Over the past couple of months, O/C Records has been searching for their latest recruit, in an online talent competition called The Next Odd Creature (TNOC). In the course of the competition, hopefuls shared their music and exchange received feedback from judges – O/C Records boss Kean Cipriano, and several of the label’s artists including Martin Riggs, Gian Magdangal, Zsaris, and Glaiza de Castro.
The top three finalists were revealed on Friday, September 10: acoustic singer Darwin Navarro, soul/R&B artist EMN 98, and genre-bending singer Kheed Mendoza.
Rappler caught up with the Top 3 to ask them about their music and their experience on the competition. Before O/C Records names one of them as their next odd creature, get to know these up-and-coming artists in this quick Q&A (some answers have been edited for brevity):
When did you start making music?
Kheed: Nag-start ako when I was 14, Junior High school days. Ako ‘yung nagsusulat ng song na ginagamit ng chorale namin sa mga contests tapos noong may nakadiscover ng talent ko sa pagsusulat, doon naman ako nagsimulang sumali sa mga on-the-spot songwriting/jingle making contests sa iba’t ibang school hanggang sa nahasa na lang ako.
(I started when I was 14, Junior High School days. I would write the songs that our chorale would use in contests. When someone discovered my writing, I started joining on-the-spot songwriting/ jingle making contests in different schools, until I got used to it.)
EMN 98: Age five when I started learning guitar because of my dad. By the age of nine I wrote my first song and played it for my family.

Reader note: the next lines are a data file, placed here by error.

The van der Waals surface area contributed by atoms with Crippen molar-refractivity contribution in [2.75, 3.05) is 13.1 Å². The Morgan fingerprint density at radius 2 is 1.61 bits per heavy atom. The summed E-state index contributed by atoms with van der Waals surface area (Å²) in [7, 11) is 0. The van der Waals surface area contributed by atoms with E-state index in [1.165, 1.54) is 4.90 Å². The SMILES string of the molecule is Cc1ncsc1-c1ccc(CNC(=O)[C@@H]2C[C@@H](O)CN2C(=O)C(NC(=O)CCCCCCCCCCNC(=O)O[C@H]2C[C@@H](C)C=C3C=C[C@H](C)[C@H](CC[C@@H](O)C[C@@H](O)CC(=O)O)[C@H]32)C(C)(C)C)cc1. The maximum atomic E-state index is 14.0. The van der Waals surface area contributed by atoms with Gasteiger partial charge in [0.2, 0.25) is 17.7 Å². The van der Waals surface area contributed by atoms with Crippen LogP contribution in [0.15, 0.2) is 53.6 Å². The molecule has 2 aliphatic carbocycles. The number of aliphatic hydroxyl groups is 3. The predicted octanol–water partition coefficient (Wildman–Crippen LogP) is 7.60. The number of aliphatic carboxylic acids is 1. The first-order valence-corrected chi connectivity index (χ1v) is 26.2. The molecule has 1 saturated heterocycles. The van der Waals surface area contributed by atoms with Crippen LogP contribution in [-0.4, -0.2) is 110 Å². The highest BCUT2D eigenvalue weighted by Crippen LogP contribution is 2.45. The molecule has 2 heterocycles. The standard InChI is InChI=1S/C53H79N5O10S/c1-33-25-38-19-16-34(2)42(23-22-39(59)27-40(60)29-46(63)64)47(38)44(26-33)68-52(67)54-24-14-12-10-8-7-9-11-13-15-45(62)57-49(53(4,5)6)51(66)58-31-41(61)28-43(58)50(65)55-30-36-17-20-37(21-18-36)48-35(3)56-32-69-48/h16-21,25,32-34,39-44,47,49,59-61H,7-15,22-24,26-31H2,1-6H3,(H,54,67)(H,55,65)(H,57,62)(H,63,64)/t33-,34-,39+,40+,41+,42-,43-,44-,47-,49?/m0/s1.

Darwin: I started making music when I was 12 years old but only focused on it when I was around 17 years old. My dad gave me my first ever acoustic guitar when I turned 17 and from there on, I started writing music.
How would you describe your musical style?
Kheed: Hindi siya pangkaraniwan eh. Hindi siya ‘yung something na maririnig mo usually sa radyo, telebisyon, ganoon lalo na’t pabago-bago ako ng genre. Pero ;pag gumagawa ako ng song sinisiguro kong relatable at catchy. ‘Yung tipong kapag pinakinggan mo mapapaisip ka ng, “Teka parang napakinggan ko na ‘to ah?” Kahit hindi pa talaga.
(It’s unusual. It’s not what you would usually hear in the radio, TV, especially since I keep changing genres. But when I write a song, I make sure it’s relatable, catchy. The type of song that when you listen to it, will make you think you’ve heard it before even if you haven’t really).
EMN 98: I would think that I’m more on the cinematic side when it comes to my style of music. When I was starting to write songs I would always imagine them being part of the soundtracks in movies.
Darwin: I would describe it as songs that are influenced by a mixture of pop, folk, and coffee-shop and road trip music. I hear people say that my voice sounds so “malamig (cool)” and soothing, which is very flattering. I would also consider my style to be as poppy and catchy as it can be. My music, especially songwriting, draws inspiration from Taylor Swift. I just love how she crafts and tells stories and writes really good melodies.